In two weeks, the American government will send out a signal that makes it impossible for people to break the law. Against a backdrop of rioting, murder, and martial law, a crook plans the ultimate heist: stealing a box that generates limitless digital currency. But rivals are on his tail, the clock is ticking, and his partners seem to be working their own angles. What could possibly go wrong?
With Rick Remender writing, the answer is, “A lot.” Remender may be one of my favorite writers, but sometimes his comics are just brutal, and this is one of them. More than Low or Tokyo Ghost, The Last Days of American Crime paints a picture of a world of complete nihilism. With the clock ticking down to losing everything—free will, the capacity to be good in a world with no bad—what’s left to lose? That’s the question the book seems to ask. If you dig past the manipulation and murder and hatred and racism—of which there is much, and which will likely be too much for some—you’ll find another idea. If you can hold onto what matters in the chaos of complete nihilism, you have the chance to come out the other side intact.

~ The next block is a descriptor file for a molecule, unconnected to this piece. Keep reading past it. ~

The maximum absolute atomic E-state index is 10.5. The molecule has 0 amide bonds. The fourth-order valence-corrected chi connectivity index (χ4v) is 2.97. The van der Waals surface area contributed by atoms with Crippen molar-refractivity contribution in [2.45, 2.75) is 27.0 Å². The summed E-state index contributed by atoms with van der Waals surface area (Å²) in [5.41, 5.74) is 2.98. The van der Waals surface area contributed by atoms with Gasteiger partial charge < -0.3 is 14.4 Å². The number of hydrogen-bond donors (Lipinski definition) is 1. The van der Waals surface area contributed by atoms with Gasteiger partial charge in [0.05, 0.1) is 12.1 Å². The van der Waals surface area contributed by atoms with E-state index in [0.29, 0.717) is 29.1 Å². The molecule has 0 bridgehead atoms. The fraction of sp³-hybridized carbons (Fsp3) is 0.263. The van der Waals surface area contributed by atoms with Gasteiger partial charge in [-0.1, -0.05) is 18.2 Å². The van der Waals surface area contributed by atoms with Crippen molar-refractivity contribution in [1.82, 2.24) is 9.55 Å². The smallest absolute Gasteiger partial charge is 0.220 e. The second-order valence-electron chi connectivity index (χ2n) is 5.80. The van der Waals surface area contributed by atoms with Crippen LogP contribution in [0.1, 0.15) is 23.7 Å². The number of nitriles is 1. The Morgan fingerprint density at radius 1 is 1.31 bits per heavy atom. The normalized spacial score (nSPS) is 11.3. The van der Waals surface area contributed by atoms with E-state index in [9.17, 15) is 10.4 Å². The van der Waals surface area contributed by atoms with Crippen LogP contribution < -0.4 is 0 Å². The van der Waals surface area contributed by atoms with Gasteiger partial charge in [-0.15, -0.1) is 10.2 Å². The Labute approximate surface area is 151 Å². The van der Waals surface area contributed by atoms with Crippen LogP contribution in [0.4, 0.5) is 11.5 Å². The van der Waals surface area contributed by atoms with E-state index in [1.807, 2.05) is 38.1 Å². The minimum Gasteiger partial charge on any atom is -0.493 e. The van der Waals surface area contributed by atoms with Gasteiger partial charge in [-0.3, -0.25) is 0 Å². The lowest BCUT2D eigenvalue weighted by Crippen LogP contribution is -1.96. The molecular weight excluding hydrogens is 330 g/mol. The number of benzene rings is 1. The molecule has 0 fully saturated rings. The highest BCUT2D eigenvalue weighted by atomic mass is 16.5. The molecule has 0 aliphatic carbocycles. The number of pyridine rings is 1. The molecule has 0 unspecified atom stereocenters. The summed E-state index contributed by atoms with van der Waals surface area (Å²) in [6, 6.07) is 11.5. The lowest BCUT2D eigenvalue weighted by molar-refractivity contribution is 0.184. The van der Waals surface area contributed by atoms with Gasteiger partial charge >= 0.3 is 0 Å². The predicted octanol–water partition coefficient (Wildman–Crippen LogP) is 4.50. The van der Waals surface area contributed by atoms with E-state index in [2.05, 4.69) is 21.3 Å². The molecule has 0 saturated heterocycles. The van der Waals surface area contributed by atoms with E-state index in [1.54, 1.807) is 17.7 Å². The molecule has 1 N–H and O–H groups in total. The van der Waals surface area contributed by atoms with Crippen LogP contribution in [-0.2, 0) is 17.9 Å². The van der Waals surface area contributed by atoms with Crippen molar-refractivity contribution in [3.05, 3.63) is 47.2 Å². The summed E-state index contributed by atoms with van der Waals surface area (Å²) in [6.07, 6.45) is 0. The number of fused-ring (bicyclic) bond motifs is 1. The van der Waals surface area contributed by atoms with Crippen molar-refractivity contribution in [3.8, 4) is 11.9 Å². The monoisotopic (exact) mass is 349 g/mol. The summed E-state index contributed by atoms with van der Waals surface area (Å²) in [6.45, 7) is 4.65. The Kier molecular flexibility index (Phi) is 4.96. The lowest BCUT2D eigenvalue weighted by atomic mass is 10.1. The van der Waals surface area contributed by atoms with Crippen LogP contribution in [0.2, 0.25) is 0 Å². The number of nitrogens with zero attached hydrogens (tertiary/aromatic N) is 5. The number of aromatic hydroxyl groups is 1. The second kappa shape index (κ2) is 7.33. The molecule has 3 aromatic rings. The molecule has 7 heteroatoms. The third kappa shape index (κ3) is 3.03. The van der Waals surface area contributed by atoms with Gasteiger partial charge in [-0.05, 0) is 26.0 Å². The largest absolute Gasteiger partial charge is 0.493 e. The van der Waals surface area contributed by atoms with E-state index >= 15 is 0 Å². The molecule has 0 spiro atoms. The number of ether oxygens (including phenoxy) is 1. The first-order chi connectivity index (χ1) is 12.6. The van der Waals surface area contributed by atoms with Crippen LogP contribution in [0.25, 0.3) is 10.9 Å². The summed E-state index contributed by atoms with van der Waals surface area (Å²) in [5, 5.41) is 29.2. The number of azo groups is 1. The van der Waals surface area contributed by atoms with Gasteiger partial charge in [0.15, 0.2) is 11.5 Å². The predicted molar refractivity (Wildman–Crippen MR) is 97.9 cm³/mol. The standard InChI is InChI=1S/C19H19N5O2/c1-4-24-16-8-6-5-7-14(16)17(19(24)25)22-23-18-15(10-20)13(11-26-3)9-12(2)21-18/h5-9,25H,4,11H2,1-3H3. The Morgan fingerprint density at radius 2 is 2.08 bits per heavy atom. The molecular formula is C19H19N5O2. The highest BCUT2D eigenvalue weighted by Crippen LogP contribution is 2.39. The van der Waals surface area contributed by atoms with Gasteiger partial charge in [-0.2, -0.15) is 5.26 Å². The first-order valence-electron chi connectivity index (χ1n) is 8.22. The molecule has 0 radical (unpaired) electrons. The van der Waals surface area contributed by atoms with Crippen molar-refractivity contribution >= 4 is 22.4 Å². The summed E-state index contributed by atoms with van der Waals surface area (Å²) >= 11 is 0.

Few artists can make a page look so beautiful and so horrifying at once as well as Greg Tocchini can. There’s a sort of impressionism to his work—let the viscera and blood and dirt and fire on the page blur, and it looks idyllic. It’s an apt pairing given the story’s ideas about surviving nihilism.
I don’t think that The Last Days of American Crime is a comic for everyone. It requires an acceptance that, if the world is at its worst, then people must be as well. Characters are unflinchingly racist, sexist, abusive—all and all, most of them are terrible people. But the book wouldn’t work without most of that (the exception being a throwaway moment straight out of M. Butterfly that does feel gratuitously transphobic). But if gritty, unflinchingly brutal noir stories are your thing, this one is well crafted.
- The Last Days of American Crime (#1-3)
Writer: Rick Remender | Artist: Greg Tocchini | Letterer: Rus Wooton | Editor: Luis Reyes | Covers: Alex Maleev